My husband’s family hails from Bassano del Grappa and neighboring town of Borso in northern Italy. Just outside of Venice in the lower Alps. The Family is still there. It’s just my Dean, his brother Tom and our families in America now. The rest of the extended clan are still cooking beautiful dishes in their ancestral homes, working as Butchers, and making a little wine and grappa in a collective town effort. They keep their low-alcohol, fragrant red wine in a 5 gallon car-boy in a special cupboard beneath the kitchen sink and pour small amounts to enjoy with dinner in beautifully aged, slightly chipped glassware.
Dean’s Nonna (Lucia), mother (Olga), and grandfather (Adolfo) emigrated to America in the aftermath of World War I. They settled first in Queens and then soon to a small town in the desert called Las Vegas, Nevada. Dean’s father (Enzo) spoke mostly Italian and was a great bartender known for his Vodka Martinis. Lucia was a seamstress, flawless cook by all accounts, and Matriarch. The boys parked cars and played football on scholarship. Their family is one of hard work, immigration, sending home what money they could to family still in Borso and Basano, and, of course, Cooking. Dean’s grandfather, Adolfo, was the one who enjoyed the ritual of one shot of Grappa with his espresso every afternoon and as Dean remembers, would make Grappa in their Queens apartment bathtub. Grappa and wine are deep parts of my husband’s blood.
When I first met Dean at the Farmer’s Market some seven years ago, he was in cahoots with some other “Degos” to make Grappa from the dregs of our wine making processes here in Sonoma. First, they used rehydrated “Pumice” (the dried skins and seeds left over from pressing out every last bit of wine). Next batch? He and Mike Muscardini used “Must” — the still sopping wet skins and seeds left from barrelling-down our Zinfandel from tank to barrel. This resulted in a smoother, more lyrical softness to the otherwise harsh mouthfeel in Grappa (I think at least). All produced (slightly illegally) in a hand-hammered copper still for home consumption. Now, we have just released our first commercially produced Grappa called “Adolfo” ($40) made from the “Must” of our Estate Grown Merlot, the vines right outside my kitchen window.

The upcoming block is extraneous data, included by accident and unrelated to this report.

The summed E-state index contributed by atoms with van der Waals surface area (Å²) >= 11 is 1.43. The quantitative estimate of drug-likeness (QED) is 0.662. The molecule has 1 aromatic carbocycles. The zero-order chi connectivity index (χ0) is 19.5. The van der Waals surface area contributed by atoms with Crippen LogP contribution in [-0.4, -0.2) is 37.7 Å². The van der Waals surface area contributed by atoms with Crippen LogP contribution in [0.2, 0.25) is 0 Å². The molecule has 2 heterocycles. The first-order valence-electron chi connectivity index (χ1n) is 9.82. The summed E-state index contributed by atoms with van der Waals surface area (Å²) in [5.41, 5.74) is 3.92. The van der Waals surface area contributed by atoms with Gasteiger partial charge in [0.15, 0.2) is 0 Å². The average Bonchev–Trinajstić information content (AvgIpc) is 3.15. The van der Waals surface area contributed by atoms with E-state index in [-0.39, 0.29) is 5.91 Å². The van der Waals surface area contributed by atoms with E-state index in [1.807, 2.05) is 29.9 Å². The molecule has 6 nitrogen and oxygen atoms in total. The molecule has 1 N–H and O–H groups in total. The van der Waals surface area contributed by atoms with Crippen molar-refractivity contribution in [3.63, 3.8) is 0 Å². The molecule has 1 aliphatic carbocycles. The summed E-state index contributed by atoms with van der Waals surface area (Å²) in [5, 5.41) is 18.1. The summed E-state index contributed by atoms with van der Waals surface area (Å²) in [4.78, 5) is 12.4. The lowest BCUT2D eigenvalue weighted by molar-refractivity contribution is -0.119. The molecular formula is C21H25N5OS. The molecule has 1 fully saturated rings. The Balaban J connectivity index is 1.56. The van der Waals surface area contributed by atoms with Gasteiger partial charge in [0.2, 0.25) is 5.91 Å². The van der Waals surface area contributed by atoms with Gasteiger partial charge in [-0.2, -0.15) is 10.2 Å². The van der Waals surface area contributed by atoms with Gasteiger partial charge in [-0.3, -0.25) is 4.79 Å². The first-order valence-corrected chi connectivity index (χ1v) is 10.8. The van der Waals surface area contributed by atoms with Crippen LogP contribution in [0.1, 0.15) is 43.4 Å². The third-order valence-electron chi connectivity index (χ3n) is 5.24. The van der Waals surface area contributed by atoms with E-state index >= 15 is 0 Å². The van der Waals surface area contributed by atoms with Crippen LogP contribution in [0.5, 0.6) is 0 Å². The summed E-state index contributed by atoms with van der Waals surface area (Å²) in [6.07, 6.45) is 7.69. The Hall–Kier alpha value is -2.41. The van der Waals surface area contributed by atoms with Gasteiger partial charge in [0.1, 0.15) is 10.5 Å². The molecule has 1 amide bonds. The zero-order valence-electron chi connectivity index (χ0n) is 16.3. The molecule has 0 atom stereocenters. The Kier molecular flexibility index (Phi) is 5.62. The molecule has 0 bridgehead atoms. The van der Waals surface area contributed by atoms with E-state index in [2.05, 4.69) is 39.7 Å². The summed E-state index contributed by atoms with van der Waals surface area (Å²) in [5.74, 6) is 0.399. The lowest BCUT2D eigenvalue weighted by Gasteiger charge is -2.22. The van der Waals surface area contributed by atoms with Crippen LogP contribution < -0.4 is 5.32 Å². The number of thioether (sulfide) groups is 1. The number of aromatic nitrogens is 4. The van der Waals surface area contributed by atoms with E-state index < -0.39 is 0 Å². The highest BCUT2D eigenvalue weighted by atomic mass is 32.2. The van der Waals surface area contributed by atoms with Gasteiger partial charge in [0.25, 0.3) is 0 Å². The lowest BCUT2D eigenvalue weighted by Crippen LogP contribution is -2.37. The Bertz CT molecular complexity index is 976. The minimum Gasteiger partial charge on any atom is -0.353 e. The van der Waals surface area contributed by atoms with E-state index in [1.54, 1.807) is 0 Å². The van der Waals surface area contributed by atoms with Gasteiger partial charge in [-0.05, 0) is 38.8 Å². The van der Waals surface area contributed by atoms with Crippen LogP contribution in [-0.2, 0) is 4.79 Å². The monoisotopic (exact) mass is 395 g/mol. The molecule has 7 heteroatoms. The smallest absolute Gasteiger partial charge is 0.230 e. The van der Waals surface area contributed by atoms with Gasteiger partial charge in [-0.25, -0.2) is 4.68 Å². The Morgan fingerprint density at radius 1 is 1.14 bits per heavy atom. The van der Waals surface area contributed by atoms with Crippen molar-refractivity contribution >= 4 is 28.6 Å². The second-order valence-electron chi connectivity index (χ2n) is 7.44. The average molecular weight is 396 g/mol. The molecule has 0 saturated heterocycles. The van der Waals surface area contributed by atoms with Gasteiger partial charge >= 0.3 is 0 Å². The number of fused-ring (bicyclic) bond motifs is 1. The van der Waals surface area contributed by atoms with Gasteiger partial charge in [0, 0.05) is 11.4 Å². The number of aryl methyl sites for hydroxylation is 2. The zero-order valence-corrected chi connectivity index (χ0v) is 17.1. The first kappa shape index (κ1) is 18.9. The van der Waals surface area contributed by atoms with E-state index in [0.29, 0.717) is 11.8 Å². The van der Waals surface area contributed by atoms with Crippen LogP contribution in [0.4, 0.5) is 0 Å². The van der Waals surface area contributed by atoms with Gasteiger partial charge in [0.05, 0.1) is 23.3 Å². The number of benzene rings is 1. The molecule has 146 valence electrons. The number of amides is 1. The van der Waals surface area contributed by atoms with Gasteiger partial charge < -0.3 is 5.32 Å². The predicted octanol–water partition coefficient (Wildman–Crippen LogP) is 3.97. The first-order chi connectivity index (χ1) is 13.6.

And it is this Grappa that Dean prefers me to use when making our “Cherry Moonshine” each Summer… But I cannot purely use Grappa. No matter how much he loves it. No matter their family history with Grappa. Because a small glass of Cherry Liqueur in the coming cold Winter nights is my FAVORITE evening splurge.
And because… well… Grappa. Makes. Me. A. Bitch.
First off, this is NOT my recipe. Rather this is Kevin West‘s take on an old classic. His book on canning and jamming the growing season is a Bible of sorts and 100% belongs on your shelf: Saving the Season.
Second, after two years of tweaking — and debate — Dean and I have reached an understanding on what our ingredient equations should be. BUT we still differ in which liquer to use… I think Bourbon or Vodka and Dean adamantly prefers our Grappa. Nose hair bleeding levels of Grappa, in my modest opinion. So pick your your own style and make this definitely delicious, no-fail recipe. Minimum effort with big flavors. Provided your ingredients are top notch.
We compromised this year. I made five batches (so far) of three large jars each with Vodka, Whiskey, Amaretto, and yes, our Adolfo Grappa for Dean. Three whole jars just for him. Some we will drink this Winter and Fall. Some we will continue to age another year. I leave it up to you how long you wish to age your Cherry ‘shine. 4, 6, 10 months or longer but I think at least 4-6 months for maximum flavor melding.
- Mason Jars and lids (larger size for home use and make two or three for house-warming gifts during your holidays)
- Dark Cherries (eyeball your jars and buy accordingly. But at least a pound.)
- 1-2 bottle high quality 80 proof liquors like Maker’s Mark, Kettle One Vodka, Gentleman’s Jack, or Amaretto.
Scald Mason jars and lids in hot water 5 mins.
De-stem cherries and sort, removing any moldy or damaged cherries.
Remove jars and lids from water safely (I use rubber-tipped tongs). Fill jars with cherries. You can snugly pack cherries (Kevin West’s version) or fill jar more loosely (like we do). We’ve found that everyone just loves the flavored liquor with a cherry or two in their glass. So I pack the jars more loosely with a good 1 inch of pure liquor on top.
Fill jars with your choice of alcohol. Place lids on snugly and store 4-6-10+ months in a cool, dark place. I put my Cherry ‘Shine up with my recently made jams that need time to settle.
First cold rainy night this coming Fall? You’ll be so happy you made this!